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I understand how a CPU works fairly well, but there is this one thing which I've never really gotten the hang of.

Say we have an Intel 8086 CPU (16 bits wide registers) which is about to fetch its next instruction from RAM (also with a 16 bit data width). As the CPU fetches the instruction, say at 0x44AB, what exactly does RAM return? Is it an 8 bit op-code and an 8-bit operand? Does it return a 16 bit op-code, and then the operand is stored in 0x44AC?

In the first case, operands cannot have a value greater than 0xFF (255), but then why would you have 16-bit registers? In the second case, the program counter must be incremented by two between each instruction, and you use twice as much memory.

So how does this work? The question might seem a bit vague, but all I'm asking is really what the CPU does with the data returned from an address in RAM.

EDIT: Made the question more specific so that it's easier to give a good answer.

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    \$\begingroup\$ The RAM returns the 16 individual ones and zeros stores at the specified address. Depending on the CPU, that could be 1/2 of an opcode, 1 opcode or two opcodes. \$\endgroup\$ Jan 30, 2021 at 16:38
  • \$\begingroup\$ CPUs work differently depending on architecture. Do you mean "the most popular Intel CPUs" or something else? \$\endgroup\$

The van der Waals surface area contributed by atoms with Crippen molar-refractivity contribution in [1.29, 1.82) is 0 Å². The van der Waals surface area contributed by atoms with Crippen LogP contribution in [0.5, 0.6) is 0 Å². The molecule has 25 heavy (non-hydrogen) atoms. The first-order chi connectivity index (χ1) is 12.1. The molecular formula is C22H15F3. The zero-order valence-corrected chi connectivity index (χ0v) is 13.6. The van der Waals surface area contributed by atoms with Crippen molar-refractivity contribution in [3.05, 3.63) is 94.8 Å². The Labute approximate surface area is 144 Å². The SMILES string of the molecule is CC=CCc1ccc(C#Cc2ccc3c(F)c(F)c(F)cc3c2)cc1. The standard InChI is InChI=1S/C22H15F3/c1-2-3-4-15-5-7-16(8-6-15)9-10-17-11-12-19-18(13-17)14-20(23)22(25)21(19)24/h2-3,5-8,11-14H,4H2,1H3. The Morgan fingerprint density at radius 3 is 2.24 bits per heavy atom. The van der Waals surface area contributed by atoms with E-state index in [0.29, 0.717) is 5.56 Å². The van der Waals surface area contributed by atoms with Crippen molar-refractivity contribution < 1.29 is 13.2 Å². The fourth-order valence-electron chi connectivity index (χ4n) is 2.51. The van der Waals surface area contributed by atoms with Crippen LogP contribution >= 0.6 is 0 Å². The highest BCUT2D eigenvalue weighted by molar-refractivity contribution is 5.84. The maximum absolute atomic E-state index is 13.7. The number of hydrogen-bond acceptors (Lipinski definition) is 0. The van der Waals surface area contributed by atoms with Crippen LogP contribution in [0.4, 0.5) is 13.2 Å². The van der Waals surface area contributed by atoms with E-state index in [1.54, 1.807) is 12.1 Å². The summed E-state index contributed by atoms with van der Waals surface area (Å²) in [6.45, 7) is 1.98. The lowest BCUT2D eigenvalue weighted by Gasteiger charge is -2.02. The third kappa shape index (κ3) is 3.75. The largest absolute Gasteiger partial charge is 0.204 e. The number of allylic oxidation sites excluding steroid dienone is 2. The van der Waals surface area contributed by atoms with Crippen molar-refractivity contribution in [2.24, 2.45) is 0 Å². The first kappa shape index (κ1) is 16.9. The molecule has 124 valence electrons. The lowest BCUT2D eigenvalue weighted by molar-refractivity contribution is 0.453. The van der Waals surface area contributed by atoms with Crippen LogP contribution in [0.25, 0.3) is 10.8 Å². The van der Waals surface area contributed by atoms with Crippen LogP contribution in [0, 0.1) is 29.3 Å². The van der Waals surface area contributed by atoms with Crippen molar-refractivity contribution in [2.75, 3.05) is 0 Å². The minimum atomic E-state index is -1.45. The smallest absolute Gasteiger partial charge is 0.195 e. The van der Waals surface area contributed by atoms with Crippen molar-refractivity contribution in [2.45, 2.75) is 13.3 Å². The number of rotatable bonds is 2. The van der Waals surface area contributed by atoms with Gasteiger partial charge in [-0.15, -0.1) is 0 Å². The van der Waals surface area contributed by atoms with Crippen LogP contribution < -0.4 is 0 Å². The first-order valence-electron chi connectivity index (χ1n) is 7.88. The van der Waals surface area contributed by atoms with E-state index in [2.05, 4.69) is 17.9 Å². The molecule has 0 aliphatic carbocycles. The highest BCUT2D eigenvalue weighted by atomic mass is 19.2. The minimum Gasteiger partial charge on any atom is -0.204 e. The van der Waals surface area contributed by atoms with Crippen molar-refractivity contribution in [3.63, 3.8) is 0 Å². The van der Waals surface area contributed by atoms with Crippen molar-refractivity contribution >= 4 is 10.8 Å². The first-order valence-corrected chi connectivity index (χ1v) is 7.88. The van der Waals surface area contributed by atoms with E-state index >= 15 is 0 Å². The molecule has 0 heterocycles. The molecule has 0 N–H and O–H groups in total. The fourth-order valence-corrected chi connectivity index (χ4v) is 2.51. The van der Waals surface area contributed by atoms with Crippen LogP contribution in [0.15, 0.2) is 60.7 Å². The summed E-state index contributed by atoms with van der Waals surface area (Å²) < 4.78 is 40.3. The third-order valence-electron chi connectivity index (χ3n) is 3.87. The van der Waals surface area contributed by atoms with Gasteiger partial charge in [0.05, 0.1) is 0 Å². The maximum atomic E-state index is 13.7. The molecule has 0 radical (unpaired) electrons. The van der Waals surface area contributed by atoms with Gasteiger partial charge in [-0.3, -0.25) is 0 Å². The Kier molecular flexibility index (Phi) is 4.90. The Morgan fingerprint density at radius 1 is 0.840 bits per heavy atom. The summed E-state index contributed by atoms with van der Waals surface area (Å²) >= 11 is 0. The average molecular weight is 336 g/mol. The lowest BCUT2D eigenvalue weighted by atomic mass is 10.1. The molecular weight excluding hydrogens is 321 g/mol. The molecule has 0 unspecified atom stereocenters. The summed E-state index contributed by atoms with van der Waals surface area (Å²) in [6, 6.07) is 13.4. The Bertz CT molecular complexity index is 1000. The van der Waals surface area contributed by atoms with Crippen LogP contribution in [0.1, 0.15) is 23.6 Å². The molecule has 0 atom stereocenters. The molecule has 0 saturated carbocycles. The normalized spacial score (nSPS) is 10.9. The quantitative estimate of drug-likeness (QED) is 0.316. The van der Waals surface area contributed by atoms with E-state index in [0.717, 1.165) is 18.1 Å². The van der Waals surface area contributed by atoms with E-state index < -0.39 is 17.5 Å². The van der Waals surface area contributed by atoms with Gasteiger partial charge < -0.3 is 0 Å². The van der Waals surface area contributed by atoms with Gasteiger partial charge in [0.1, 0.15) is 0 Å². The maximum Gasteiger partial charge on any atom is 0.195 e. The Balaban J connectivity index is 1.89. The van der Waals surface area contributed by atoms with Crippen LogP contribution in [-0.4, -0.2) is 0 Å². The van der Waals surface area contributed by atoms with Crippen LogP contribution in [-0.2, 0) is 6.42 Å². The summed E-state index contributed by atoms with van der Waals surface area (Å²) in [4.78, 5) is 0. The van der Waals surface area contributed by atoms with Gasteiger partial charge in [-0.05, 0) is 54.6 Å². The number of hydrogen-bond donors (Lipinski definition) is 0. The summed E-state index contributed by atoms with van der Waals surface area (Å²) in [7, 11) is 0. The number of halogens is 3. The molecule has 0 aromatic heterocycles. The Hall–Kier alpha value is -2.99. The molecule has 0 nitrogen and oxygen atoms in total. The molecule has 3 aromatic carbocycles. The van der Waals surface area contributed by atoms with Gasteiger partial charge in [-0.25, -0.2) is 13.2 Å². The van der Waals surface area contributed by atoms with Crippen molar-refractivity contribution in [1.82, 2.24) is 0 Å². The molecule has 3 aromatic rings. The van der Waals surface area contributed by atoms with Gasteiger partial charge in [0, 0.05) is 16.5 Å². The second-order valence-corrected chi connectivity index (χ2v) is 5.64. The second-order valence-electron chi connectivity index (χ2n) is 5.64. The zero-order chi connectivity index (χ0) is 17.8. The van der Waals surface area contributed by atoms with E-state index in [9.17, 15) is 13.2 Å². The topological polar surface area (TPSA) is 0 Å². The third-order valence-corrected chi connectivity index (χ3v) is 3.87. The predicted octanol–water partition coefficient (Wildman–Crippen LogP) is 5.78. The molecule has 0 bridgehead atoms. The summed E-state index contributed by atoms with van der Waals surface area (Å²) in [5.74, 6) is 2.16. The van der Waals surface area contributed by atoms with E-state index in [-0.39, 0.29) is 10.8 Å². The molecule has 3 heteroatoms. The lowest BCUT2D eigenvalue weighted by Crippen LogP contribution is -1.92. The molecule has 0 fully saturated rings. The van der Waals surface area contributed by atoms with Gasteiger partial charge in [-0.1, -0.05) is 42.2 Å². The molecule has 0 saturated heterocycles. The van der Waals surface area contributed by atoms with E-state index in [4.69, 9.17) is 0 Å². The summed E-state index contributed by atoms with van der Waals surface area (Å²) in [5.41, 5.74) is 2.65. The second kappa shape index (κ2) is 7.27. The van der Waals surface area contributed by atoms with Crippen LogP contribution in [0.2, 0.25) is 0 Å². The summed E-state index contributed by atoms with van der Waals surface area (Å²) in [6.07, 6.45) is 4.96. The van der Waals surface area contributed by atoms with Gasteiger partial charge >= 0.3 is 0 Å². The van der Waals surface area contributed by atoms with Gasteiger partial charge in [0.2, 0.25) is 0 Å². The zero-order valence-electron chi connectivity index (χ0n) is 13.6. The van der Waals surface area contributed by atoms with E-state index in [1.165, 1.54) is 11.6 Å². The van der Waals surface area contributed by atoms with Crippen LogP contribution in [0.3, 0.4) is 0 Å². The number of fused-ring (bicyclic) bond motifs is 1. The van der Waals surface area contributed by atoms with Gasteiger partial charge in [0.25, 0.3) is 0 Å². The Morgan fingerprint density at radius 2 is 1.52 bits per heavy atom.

– Reinderien
    Jan 30, 2021 at 16:49
  • \$\begingroup\$ This all depends on the ISA (Instruction Set Architecture) of that CPU. They are all different. Even within an ISA you usually find several different instruction formats. \$\endgroup\$
    – user16324
    Jan 30, 2021 at 17:50
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    \$\begingroup\$ all I'm asking is really what the CPU does with the data returned from an address in RAM. does not match How are programs stored in RAM? \$\endgroup\$
    – jsotola
    Jan 30, 2021 at 21:04
  • \$\begingroup\$ You can read the wikipedia article on 8086: en.wikipedia.org/wiki/Intel_8086. I hope you understood that the instruction is fetched from the instruction queue and not the RAM. If you are interested in this field you can learn for free from Saylor academy: learn.saylor.org They have a free online course on Computer Architecture \$\endgroup\$ Jan 31, 2021 at 17:23

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Neither, as for the 8086 CPU, program code is just bytes of data in memory, and the bitness of registers have almost nothing to do with opcode length, as you can move bytes or 16-bit words, and also far jump to a 32-bit address (defined by segment and offset).

As the 8086 is a CPU with a 16-bit bus and the opcodes can be 1 to 6 bytes long, the opcodes may or may not be aligned in any way to the memory. However a typical optimization (manually or by compiler) is to place 16-bit variables and targets for code jumps at even addresses in the memory.